The smallest and newest hedge funds aren’t interesting for their influence on the market, but rather for what their futures may hold.

“One firm that has raised a fair amount of money is Raven Rock Capital, a fixed-income fund based out of North Carolina,” said a source. “They have a decent-sized team and they have generated pretty strong numbers. They seem like a quality shop.”

“I think Phalanx Capital is ready to take off,” said another market source. “They had a very good 2012. They do some market-neutral stuff with a focus on Asia, as well as some volatility trading and unique convertible bond arbitrage trading. A lot of people are trying to figure out where to put money, because many strategies don’t look as attractive as they used to—they could be a fund to watch in 2013.”

Peak6 Advisors was also mentioned as an emerging fund to watch, as was Eaglevale Partners.

Sell-Side Trading Desks

While one source noted that the sell-side space is “very competitive and nobody really stands out,” we found no shortage of opinions as to which electronic trading desks deserve recognition.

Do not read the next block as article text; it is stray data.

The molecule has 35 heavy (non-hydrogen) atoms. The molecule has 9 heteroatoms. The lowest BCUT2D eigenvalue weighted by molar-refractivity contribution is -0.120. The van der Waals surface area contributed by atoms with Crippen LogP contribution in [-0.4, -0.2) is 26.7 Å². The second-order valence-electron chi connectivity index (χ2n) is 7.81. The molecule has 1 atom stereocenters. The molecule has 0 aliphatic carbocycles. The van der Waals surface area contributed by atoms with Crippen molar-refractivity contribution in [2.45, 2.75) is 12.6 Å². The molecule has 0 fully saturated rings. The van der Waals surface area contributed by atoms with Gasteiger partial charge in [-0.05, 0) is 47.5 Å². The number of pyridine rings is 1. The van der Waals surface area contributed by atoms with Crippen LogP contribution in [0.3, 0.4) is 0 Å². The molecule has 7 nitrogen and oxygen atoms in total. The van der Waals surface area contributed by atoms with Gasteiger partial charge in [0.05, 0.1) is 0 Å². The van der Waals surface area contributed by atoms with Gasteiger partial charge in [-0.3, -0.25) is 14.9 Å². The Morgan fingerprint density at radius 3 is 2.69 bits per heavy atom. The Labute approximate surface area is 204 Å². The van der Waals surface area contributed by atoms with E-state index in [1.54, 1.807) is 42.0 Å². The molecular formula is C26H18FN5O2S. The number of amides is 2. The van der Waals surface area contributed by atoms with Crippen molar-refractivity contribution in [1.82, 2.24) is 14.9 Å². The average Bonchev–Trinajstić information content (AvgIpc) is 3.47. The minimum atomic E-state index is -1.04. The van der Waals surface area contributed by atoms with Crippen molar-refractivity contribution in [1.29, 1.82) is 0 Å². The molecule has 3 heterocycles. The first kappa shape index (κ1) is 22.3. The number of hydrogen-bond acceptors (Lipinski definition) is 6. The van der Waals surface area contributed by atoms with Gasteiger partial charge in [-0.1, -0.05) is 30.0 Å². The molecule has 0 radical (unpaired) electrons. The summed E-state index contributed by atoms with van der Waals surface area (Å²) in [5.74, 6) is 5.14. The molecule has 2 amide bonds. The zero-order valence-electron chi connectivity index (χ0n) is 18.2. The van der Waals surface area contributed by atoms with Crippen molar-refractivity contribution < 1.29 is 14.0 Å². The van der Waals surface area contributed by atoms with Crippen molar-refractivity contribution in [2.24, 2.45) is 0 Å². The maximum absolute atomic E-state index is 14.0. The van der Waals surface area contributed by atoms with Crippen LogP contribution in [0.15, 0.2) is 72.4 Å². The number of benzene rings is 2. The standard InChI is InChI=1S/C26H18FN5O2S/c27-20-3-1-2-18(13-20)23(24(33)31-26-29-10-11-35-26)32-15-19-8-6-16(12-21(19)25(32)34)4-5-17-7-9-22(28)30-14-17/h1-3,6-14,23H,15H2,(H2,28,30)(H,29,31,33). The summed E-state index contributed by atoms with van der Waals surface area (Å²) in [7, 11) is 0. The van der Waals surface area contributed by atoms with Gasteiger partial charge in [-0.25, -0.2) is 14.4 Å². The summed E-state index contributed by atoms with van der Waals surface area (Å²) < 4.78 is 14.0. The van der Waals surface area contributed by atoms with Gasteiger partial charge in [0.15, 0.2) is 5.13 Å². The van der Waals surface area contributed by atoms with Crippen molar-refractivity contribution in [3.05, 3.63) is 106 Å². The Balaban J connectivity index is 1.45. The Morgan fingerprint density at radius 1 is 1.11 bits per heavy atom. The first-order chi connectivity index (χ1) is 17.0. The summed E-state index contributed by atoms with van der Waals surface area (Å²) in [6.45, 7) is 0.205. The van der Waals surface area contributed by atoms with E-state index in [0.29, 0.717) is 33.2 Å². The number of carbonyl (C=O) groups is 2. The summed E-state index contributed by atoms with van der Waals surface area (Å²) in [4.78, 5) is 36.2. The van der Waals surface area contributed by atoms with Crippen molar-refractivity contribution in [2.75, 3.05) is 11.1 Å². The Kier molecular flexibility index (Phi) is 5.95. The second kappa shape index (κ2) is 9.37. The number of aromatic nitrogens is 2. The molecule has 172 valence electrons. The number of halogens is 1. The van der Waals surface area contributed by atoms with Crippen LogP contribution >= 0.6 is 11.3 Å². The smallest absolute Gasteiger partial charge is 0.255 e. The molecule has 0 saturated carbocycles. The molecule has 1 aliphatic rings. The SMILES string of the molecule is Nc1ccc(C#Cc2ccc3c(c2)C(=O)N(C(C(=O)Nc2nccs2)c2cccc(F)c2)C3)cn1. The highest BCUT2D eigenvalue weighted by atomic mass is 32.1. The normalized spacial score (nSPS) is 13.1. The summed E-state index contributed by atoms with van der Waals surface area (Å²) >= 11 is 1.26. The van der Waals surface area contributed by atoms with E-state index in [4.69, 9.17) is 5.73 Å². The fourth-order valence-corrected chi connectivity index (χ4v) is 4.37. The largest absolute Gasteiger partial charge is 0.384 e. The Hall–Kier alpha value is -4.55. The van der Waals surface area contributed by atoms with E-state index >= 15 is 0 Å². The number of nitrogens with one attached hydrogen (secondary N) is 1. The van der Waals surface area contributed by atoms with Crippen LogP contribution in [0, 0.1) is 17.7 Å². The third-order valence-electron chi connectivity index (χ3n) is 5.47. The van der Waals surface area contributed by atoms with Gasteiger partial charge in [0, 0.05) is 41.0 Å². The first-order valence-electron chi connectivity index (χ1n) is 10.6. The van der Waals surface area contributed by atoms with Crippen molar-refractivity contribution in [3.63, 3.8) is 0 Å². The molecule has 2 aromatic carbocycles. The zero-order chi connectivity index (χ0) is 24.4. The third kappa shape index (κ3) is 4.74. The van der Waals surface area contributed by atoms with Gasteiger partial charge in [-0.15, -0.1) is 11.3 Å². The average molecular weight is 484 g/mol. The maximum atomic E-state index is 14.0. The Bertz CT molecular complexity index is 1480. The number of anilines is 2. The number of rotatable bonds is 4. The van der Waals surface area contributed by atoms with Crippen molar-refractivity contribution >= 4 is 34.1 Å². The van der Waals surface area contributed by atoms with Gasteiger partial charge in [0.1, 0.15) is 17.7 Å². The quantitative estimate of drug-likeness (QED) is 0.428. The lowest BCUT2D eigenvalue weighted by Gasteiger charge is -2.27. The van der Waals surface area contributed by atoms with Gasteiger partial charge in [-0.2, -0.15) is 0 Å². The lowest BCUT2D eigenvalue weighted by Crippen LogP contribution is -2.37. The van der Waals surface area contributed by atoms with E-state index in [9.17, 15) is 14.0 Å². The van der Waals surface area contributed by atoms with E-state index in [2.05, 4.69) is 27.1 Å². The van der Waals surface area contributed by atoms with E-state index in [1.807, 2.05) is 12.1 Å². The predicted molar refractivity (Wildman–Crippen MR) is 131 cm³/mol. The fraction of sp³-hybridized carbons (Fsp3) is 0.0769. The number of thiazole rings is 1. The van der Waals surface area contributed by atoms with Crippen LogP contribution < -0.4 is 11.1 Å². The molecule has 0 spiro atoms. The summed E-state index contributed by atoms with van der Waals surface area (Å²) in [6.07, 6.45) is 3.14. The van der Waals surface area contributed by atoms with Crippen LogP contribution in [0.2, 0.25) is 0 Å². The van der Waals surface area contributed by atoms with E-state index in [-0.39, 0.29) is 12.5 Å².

Best Algos and Automated Execution

In the area of providing products and services for quantitative traders, Credit Suisse (WINNER) garnered high praise.

“Eugene Choe of Credit Suisse runs their automated execution desk, which leads algo execution for the industry,” said one buy-side quant. “If you want algos and automated execution, they are just the #1 player.”

Best Technology Provider

When talking about sell-side technology, the distinction to note is that sell-side desks provide the technology for buy-side clients but the technology itself is developed by third-party vendors. Goldman Sachs (WINNER, see profile ) wins the prize for best technology provider.

As one market source explained, “Goldman is very good. Whether it’s deployment, implementation, interaction, or certification, at every touch point there is with a bank to get a client live or to provide a new update or a new product, dealing with Goldman generally results in the least amount of friction. They have the latest and greatest technology, and they provide clients with the ability to take advantage of it—you can be very innovative and have great technology, but if nobody gets to access it, it’s not worthwhile.”